14 – Home and the Dawn

The din of the bell calls across Mayfaire, ringing and bellowing and dragging the sleeping masses into the cold air of consciousness. Many wake like newborns, fumbling blind and confused and caught in their cauls of sheets and blankets. Rising in the cold. Running hands across the walls. Touching the mirror, the gilt frame of a painting, hard edge of a bureau, then finally, blessedly, the shuttered window. But they are not greeted by the dawn. Only a deeper night, a keening bell.

Now struggling into clothes they can barely see. Hands and heads and legs in search of stubborn openings. Buttons and belt loops missed. Shoes on the wrong feet. Tentative steps in lightless hallways. Searching the yet darker kitchens for food. The stagnant smell of cold ashes in the oven, the even stronger scent in the hearth. Memories of hot meals and warm nights of laughter and stories beside the fire. Now searching for coats and quilts to fight the cold and now the children are crying. The bell tolling all the while.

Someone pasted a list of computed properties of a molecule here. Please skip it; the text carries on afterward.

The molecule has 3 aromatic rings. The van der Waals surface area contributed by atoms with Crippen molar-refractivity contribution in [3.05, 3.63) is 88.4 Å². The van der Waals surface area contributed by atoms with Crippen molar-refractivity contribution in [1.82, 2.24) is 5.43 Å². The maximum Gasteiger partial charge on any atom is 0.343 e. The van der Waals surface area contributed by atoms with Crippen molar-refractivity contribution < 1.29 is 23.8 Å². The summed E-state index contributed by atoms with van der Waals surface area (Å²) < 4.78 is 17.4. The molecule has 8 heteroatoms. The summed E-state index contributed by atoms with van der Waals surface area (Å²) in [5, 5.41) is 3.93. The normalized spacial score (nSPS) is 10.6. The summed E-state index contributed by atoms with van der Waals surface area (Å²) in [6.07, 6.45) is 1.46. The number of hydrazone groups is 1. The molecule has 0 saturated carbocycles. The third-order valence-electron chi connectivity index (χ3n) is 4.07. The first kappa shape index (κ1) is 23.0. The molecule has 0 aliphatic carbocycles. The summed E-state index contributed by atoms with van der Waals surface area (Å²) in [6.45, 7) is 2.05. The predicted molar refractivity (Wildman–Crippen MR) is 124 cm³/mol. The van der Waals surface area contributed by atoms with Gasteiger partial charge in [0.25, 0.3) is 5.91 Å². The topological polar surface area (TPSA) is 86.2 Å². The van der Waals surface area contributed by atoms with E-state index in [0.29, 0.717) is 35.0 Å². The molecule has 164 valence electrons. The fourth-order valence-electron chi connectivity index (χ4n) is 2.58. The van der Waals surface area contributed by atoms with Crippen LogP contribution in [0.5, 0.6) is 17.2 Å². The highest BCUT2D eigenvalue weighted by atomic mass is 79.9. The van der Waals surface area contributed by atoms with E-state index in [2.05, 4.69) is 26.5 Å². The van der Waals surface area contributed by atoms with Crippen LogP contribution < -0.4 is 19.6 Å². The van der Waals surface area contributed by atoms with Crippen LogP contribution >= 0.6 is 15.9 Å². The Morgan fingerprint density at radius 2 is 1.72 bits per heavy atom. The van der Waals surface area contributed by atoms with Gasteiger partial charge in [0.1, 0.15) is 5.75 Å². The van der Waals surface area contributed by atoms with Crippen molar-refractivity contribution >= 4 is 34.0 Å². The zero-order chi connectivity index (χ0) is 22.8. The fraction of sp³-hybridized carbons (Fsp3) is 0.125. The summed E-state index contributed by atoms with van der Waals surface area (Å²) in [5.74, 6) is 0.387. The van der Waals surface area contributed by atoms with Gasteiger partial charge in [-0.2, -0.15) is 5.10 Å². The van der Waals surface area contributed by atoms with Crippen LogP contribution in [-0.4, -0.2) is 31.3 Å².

The roads are filling. Ash grey before the dawn. Huddled families crawl nearly sightless from the caves of their dark homes. They gather in the streets. They point towards the East Gate and shamble toward it, neighbors nodding to one another in shared misery, but remaining quiet. They are all afraid.

Silent too are the crowded, twisting streets of the Reaches, but there is no fear in the air. Here there is only the silence of reverence, though it is thrumming with a feverish excitement. The faithful walk the roads in in the clothes they slept in. Some drag filthy blankets, some are near naked. There is no time for dressing, no time for food, or thought. They gather and move as one. A migration of ragged birds. A blissful flock of souls crawling towards the rising sun.